Questioning and prompts are powerful tools to boost your child’s mathematical thinking. Encourage your child to answer in complete sentences using accurate mathematical vocabulary. Reasoning about, and discussing maths problems in a way that others can understand, demonstrates depth of understanding – another fundamental aspect of mastering maths.

In school, teachers give children access to different types of reasoning questions , including:

How do we ensure all children succeed?

The 2014 Curriculum set higher expectations for pupil achievement and the expectation is that the majority of pupils will move through the programmes of study at broadly the same pace. To develop true fluency, reasoning and problem solving skills, mastery is about keeping children together and not moving on at an over rapid pace.

All pupils benefit from deepening their conceptual understanding of mathematics, regardless of whether they have previously struggled or excelled. Pupils are given time to fully understand, explore and apply ideas, rather than accelerate through new topics. This approach enables children to truly grasp a concept, and the challenge comes from investigating it in new, alternative and more complex ways. Teachers will set challenge or investigative tasks accordingly. This means that pupils who grasp an idea quickly will not be raced onto content from a higher year group.

If your child finds maths tricky, you may be concerned that they will not keep up with whole- class teaching. However, we aim to break learning down into small, deliberate, purposeful steps. By using a CPA approach, wherever possible, and spending more time on difficult concepts, we build pupils’ understanding and confidence. Pupils may also be given extra time to practise with an adult if needed.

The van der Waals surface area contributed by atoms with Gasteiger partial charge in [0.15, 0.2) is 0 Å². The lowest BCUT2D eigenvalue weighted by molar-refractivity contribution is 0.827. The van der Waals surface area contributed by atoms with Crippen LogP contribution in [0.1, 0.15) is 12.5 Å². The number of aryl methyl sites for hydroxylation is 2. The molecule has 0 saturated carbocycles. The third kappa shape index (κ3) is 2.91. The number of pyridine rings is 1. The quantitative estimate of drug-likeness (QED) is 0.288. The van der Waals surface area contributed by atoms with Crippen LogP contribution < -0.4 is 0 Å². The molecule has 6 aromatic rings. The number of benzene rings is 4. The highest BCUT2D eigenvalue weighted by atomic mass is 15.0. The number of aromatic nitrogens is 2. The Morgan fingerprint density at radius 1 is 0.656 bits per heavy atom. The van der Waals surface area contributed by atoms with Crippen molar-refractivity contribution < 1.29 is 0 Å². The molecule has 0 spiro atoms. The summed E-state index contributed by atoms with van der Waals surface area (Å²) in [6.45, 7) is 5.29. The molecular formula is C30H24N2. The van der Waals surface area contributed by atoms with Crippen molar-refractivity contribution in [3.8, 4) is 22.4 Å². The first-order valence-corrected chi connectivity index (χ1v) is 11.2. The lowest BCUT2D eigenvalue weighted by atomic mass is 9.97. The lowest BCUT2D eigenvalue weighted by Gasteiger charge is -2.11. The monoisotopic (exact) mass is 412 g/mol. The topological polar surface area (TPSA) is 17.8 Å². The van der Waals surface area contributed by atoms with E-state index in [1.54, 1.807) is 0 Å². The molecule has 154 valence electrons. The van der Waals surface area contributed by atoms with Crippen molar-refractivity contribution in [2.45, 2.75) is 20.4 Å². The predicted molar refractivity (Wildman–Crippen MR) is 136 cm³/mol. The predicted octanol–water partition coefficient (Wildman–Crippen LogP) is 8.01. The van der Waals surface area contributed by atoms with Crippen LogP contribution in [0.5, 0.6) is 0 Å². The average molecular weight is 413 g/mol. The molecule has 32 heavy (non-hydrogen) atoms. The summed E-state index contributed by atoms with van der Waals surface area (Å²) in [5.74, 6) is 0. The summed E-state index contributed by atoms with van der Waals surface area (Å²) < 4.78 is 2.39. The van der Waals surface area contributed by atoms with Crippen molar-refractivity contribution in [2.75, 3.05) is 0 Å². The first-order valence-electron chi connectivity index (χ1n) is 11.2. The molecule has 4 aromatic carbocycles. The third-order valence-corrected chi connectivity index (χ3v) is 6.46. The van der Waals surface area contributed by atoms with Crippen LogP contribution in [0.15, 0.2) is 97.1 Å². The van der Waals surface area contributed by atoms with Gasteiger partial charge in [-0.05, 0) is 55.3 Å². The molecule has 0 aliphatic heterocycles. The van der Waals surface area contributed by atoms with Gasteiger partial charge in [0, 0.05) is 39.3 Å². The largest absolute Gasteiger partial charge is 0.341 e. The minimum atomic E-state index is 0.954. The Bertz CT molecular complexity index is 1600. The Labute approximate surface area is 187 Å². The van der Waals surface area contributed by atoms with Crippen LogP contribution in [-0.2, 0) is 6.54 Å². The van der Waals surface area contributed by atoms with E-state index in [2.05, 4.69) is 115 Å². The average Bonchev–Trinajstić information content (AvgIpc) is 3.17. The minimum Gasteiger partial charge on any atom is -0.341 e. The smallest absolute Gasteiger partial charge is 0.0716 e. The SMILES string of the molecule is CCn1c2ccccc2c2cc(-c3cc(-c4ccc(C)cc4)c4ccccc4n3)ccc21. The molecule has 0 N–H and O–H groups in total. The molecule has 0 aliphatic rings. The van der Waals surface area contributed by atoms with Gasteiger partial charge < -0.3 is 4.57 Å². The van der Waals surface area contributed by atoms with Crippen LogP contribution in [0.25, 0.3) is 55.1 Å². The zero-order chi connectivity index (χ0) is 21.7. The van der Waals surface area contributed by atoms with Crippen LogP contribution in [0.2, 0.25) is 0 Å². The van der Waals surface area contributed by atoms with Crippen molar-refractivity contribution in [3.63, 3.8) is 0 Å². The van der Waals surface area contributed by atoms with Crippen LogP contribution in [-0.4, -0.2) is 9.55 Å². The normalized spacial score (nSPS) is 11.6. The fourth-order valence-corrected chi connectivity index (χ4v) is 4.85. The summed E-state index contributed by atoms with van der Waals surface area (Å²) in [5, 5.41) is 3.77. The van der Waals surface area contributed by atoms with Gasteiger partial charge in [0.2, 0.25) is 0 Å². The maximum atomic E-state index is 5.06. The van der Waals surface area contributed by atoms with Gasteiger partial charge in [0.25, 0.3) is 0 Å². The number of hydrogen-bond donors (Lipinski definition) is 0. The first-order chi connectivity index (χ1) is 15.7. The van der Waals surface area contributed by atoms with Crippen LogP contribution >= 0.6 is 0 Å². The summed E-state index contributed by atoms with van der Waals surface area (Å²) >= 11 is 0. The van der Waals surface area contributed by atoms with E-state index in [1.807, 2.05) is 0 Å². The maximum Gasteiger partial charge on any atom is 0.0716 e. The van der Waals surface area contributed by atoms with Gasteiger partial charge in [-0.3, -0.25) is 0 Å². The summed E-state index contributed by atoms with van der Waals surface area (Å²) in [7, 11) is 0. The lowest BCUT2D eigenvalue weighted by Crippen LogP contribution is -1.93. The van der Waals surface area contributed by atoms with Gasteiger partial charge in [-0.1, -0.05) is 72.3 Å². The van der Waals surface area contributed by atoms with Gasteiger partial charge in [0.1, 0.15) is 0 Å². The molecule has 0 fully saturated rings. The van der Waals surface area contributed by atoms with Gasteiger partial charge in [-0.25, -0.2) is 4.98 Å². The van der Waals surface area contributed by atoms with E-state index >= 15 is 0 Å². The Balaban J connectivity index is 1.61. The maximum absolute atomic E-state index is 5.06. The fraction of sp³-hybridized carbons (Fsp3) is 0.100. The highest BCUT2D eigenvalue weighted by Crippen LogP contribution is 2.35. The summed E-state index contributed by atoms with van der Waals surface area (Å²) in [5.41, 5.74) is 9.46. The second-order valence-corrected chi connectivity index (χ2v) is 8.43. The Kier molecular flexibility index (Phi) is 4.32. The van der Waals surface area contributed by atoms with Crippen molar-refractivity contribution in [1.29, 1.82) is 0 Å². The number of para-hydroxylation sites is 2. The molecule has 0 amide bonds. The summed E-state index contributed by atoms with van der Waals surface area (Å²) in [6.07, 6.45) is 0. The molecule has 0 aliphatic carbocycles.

How can you help at home?

Encourage a growth mindset – all children can achieve in mathematics! There is no such thing as a ‘Maths person’, (the belief that some pupils can do maths and others cannot)). By doing this at home and at school, we will foster the following beliefs in your children:

  • effort creates success.
  • skill and ability can be increased over time.
  • mistakes should be viewed as an opportunity to learn and develop.
  • resilience – don’t give up easily.

Help your child learn times tables and key number bonds at home - having key facts at their fingertips frees up their working memory. By the end of Year 4 they should know all of their tables to x12. If they can learn them quicker than that – all the better! ENCOURAGE your child to practise their multiplication tables or number bonds for 3 minutes a day. Make it FUN, use timers, songs and computer games.

Useful websites and multiplication games:

Ideas for Key Stage 1 parents
  • Sing number rhymes together—there are lots of commercial downloads and CDs available.
  • Give your child the opportunity to count a range of interesting objects (coins, pasta, shapes, buttons etc.). Encourage them to touch and move each object as they count.
  • Count things you cannot touch or see (more difficult!!). Try lights on the ceiling, window panes, jumps, claps or oranges in a bag.
  • Play games that involve counting (e.g. snakes and ladders, dice games, games that involve counting objects).
  • Look for numerals in the environment. You can spot the numerals at home, in the street or when out shopping.
  • Make mistakes when chanting, counting or ordering numbers. Can your child spot what you have done wrong?
  • Choose a number of the week e.g. Practise counting to 5 and on from 5. Count out groups of 5 objects (5 dolls, 5 bricks, 5 pens). See how many places you can spot the numeral 5.
  • Halve and doubling numbers, ordering random numbers, counting in 2s, 5s and 10s.
  • Learning number bonds up to ten using your fingers. Give your child a number up to ten and ask your child to give you the different ways of making it e.g. 7 could be made by adding 6 + 1 or 5 + 2 etc.
  • Throw two or more dice. Ask your child to find the total of the numbers (+) and the difference between (-). Can they do this in their heads?